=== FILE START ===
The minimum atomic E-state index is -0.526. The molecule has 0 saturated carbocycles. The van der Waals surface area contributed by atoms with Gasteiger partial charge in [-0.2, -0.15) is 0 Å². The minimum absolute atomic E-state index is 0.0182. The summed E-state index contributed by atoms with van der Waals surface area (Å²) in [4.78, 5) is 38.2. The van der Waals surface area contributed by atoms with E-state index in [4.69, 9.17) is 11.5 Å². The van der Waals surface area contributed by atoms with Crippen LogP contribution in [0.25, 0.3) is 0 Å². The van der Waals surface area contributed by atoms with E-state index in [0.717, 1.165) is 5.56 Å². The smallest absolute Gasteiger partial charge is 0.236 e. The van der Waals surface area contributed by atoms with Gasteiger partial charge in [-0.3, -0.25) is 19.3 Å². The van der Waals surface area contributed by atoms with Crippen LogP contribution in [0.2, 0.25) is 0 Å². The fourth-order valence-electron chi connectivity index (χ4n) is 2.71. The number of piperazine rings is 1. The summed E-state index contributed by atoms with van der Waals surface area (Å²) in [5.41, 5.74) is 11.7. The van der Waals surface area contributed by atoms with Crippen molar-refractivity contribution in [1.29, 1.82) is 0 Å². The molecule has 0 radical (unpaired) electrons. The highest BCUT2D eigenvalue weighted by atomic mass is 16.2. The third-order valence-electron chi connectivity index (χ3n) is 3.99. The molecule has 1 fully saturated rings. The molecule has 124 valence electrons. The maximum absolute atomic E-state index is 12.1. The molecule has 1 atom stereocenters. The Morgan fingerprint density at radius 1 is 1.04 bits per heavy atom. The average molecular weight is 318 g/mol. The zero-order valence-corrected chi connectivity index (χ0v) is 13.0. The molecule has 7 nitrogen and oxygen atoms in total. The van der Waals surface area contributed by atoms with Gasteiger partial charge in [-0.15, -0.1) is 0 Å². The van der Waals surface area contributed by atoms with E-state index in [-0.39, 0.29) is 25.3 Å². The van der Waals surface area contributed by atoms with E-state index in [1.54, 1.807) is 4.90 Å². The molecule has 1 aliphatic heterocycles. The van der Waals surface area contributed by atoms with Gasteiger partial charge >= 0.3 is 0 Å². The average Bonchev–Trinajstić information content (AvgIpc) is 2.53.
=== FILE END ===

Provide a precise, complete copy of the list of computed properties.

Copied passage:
The minimum atomic E-state index is -0.526. The molecule has 0 saturated carbocycles. The van der Waals surface area contributed by atoms with Gasteiger partial charge in [-0.2, -0.15) is 0 Å². The minimum absolute atomic E-state index is 0.0182. The summed E-state index contributed by atoms with van der Waals surface area (Å²) in [4.78, 5) is 38.2. The van der Waals surface area contributed by atoms with E-state index in [4.69, 9.17) is 11.5 Å². The van der Waals surface area contributed by atoms with Crippen LogP contribution in [0.25, 0.3) is 0 Å². The van der Waals surface area contributed by atoms with E-state index in [0.717, 1.165) is 5.56 Å². The smallest absolute Gasteiger partial charge is 0.236 e. The van der Waals surface area contributed by atoms with Gasteiger partial charge in [-0.3, -0.25) is 19.3 Å². The van der Waals surface area contributed by atoms with Crippen LogP contribution in [0.2, 0.25) is 0 Å². The fourth-order valence-electron chi connectivity index (χ4n) is 2.71. The number of piperazine rings is 1. The summed E-state index contributed by atoms with van der Waals surface area (Å²) in [5.41, 5.74) is 11.7. The van der Waals surface area contributed by atoms with Crippen molar-refractivity contribution in [1.29, 1.82) is 0 Å². The molecule has 0 radical (unpaired) electrons. The highest BCUT2D eigenvalue weighted by atomic mass is 16.2. The third-order valence-electron chi connectivity index (χ3n) is 3.99. The molecule has 1 fully saturated rings. The molecule has 124 valence electrons. The maximum absolute atomic E-state index is 12.1. The molecule has 1 atom stereocenters. The Morgan fingerprint density at radius 1 is 1.04 bits per heavy atom. The average molecular weight is 318 g/mol. The zero-order valence-corrected chi connectivity index (χ0v) is 13.0. The molecule has 7 nitrogen and oxygen atoms in total. The van der Waals surface area contributed by atoms with Gasteiger partial charge in [-0.15, -0.1) is 0 Å². The van der Waals surface area contributed by atoms with E-state index in [-0.39, 0.29) is 25.3 Å². The van der Waals surface area contributed by atoms with E-state index in [1.54, 1.807) is 4.90 Å². The molecule has 1 aliphatic heterocycles. The van der Waals surface area contributed by atoms with Gasteiger partial charge >= 0.3 is 0 Å². The average Bonchev–Trinajstić information content (AvgIpc) is 2.53.